I had intended, in my previous blog post, to carry on into Saturday, June 21, but ran out of time. Besides, over 2000 words is enough for one sitting., both to write and to read. Too much, for some people….
Following the excitement, noise and shenanigans of my side of the family, we had our Annual Summer BBQ on Tim’s side of the family. It’s a different experience entirely. The Metzger family, while a strongly opinionated–whom Tim would playfully describe as ‘determined’ in contrast with the Harder ‘stubbornness’–are a very peaceful group to spend a day with. Pleasant and peaceful.
No wrestling. No throwing water at anyone, or playing tricks. No rambunctious nonsense or people laughing until they can’t talk. What I’m really saying is that they are more self-controlled, mature stock than I come from. I enjoy both worlds equally. That Saturday, however, I was quite ready for the world I was in, to unwind from the busyness of the preceding week.
We met at noon, but our family was late. Tim, Nicole and Bryan had to work until noon. Everyone brings food to these events. Lots of it. And, true to the reputation of Mennonite cooking, it is good food. Frighteningly good, for someone trying to make good food choices.
We sat in the shade, in a haphazard circle, to eat lunch. The weather couldn’t have been much more perfect. Hot and sunny, with a nice breeze.
After lunch–which really had more dinner qualities than lunch qualities–Uncle Amsey hooked up the wagon and offered to take willing participants on a ride to the back of the property. A good number climbed on board, and away we went.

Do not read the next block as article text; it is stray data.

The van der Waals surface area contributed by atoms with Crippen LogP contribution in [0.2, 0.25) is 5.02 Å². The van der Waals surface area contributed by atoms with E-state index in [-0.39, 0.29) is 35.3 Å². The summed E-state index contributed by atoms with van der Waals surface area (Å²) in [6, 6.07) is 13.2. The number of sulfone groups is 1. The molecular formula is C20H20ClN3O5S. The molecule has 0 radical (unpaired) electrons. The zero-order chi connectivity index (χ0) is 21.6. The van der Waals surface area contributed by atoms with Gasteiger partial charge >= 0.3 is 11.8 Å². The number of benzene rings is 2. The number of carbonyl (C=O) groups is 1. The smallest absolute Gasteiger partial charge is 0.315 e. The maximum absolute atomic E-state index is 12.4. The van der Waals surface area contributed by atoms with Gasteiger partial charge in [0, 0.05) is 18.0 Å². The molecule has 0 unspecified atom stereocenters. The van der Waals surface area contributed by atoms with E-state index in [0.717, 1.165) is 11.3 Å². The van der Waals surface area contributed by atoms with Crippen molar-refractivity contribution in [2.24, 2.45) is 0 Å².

Amsey’s farm was the childhood home of John and Lavina Metzger, Tim’s grandparents. We listened to the uncles and aunts reminisce, when we stopped at the back of the property, going back down memory lane of ‘how things were’ back then and what has changed. It’s hard to picture parents–in this case in-laws–and uncles and aunts as little Old Order children, running around the farm. If the property could tell stories and produce images of days gone by, it would fascinate me to spend a great deal of time knowing those stories.
I jumped off the wagon to get a few more pictures. No more was I in the long grass when one of the uncles warned, “Look out Trudy! There are snakes in the grass!” Immediately others chimed in.
For one brief moment they spooked me before I realized they wanted a reaction, and resisted the urge to dive for the wagon again. Okay, I take that back about there being ‘no shenanigans’ in the Metzger family…
The young boys went exploring for a few minutes, several nearly hidden by the tall grass. A picture perfect moment
Kordan lasted a few minutes in the long grass before returning to the wagon to sit with his daddy, and watch his the others wade through it. I managed to capture a father-son picture, as well as a close up of my love.
Back at the house, a few aunts and one cousin sit in a circle of now mostly empty lawn chairs. They seemed quite happy to have stayed behind in the shade. And two nights later, when my sun-burned shoulders awakened me to a sharp stinging, I understood why.
We kept the annual tradition of ice cream mid afternoon. There was popcorn again, as well, and I wonder if it is becoming the new annual tradition. That’s two years in a row. And that suited me just fine, since I’m not much of a fan of ice cream… unless it’s mixed in with popcorn. I totally grossed Jen out, but Uncle Dave Metzger and cousin Lorna tried it and concluded it wasn’t too bad.
(Before you say, “Eww gross!’ and write it off, I suggest you try it and then form an opinion. When my daughters brought this idea home from a sleepover with their friend Cherry, I was totally disgusted… until I had one bite… In my opinion chocolate is best, and it’s best with super cold ice cream, when it’s not so hot that ice cream melts quickly. That way the popcorn stays crisp and crunchy. )